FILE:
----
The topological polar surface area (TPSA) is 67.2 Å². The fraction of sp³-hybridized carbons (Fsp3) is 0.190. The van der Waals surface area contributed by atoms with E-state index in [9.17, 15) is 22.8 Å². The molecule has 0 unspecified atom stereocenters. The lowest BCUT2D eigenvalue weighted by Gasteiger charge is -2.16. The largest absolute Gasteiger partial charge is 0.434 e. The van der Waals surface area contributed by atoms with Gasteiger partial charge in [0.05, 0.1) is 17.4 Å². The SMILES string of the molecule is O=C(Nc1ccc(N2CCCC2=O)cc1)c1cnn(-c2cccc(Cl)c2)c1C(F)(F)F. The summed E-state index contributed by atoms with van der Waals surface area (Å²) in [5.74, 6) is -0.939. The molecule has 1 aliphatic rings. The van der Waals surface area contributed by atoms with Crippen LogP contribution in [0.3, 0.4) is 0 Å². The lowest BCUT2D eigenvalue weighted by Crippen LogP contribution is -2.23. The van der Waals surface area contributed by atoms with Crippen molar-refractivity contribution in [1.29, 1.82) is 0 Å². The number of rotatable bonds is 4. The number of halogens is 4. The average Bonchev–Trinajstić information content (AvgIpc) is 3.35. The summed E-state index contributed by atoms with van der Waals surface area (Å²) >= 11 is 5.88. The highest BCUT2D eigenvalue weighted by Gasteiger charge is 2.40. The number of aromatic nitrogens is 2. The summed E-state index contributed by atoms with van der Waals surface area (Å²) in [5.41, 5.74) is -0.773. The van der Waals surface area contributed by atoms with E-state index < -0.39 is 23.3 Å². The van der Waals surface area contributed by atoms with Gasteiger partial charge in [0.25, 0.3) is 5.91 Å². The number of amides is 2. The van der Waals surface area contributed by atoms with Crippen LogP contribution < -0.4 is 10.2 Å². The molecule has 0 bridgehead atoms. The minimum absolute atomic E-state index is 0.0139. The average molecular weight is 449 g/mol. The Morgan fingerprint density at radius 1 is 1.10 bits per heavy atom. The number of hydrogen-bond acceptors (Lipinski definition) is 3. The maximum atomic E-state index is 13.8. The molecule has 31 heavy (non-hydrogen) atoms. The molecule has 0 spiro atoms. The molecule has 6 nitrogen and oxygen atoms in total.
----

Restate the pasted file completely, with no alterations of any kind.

The topological polar surface area (TPSA) is 67.2 Å². The fraction of sp³-hybridized carbons (Fsp3) is 0.190. The van der Waals surface area contributed by atoms with E-state index in [9.17, 15) is 22.8 Å². The molecule has 0 unspecified atom stereocenters. The lowest BCUT2D eigenvalue weighted by Gasteiger charge is -2.16. The largest absolute Gasteiger partial charge is 0.434 e. The van der Waals surface area contributed by atoms with Gasteiger partial charge in [0.05, 0.1) is 17.4 Å². The SMILES string of the molecule is O=C(Nc1ccc(N2CCCC2=O)cc1)c1cnn(-c2cccc(Cl)c2)c1C(F)(F)F. The summed E-state index contributed by atoms with van der Waals surface area (Å²) in [5.74, 6) is -0.939. The molecule has 1 aliphatic rings. The van der Waals surface area contributed by atoms with Crippen LogP contribution in [0.3, 0.4) is 0 Å². The lowest BCUT2D eigenvalue weighted by Crippen LogP contribution is -2.23. The van der Waals surface area contributed by atoms with Crippen molar-refractivity contribution in [1.29, 1.82) is 0 Å². The number of rotatable bonds is 4. The number of halogens is 4. The average Bonchev–Trinajstić information content (AvgIpc) is 3.35. The summed E-state index contributed by atoms with van der Waals surface area (Å²) >= 11 is 5.88. The highest BCUT2D eigenvalue weighted by Gasteiger charge is 2.40. The number of aromatic nitrogens is 2. The summed E-state index contributed by atoms with van der Waals surface area (Å²) in [5.41, 5.74) is -0.773. The van der Waals surface area contributed by atoms with E-state index < -0.39 is 23.3 Å². The van der Waals surface area contributed by atoms with Gasteiger partial charge in [0.25, 0.3) is 5.91 Å². The number of amides is 2. The van der Waals surface area contributed by atoms with Crippen LogP contribution < -0.4 is 10.2 Å². The molecule has 0 bridgehead atoms. The minimum absolute atomic E-state index is 0.0139. The average molecular weight is 449 g/mol. The Morgan fingerprint density at radius 1 is 1.10 bits per heavy atom. The number of hydrogen-bond acceptors (Lipinski definition) is 3. The maximum atomic E-state index is 13.8. The molecule has 31 heavy (non-hydrogen) atoms. The molecule has 0 spiro atoms. The molecule has 6 nitrogen and oxygen atoms in total.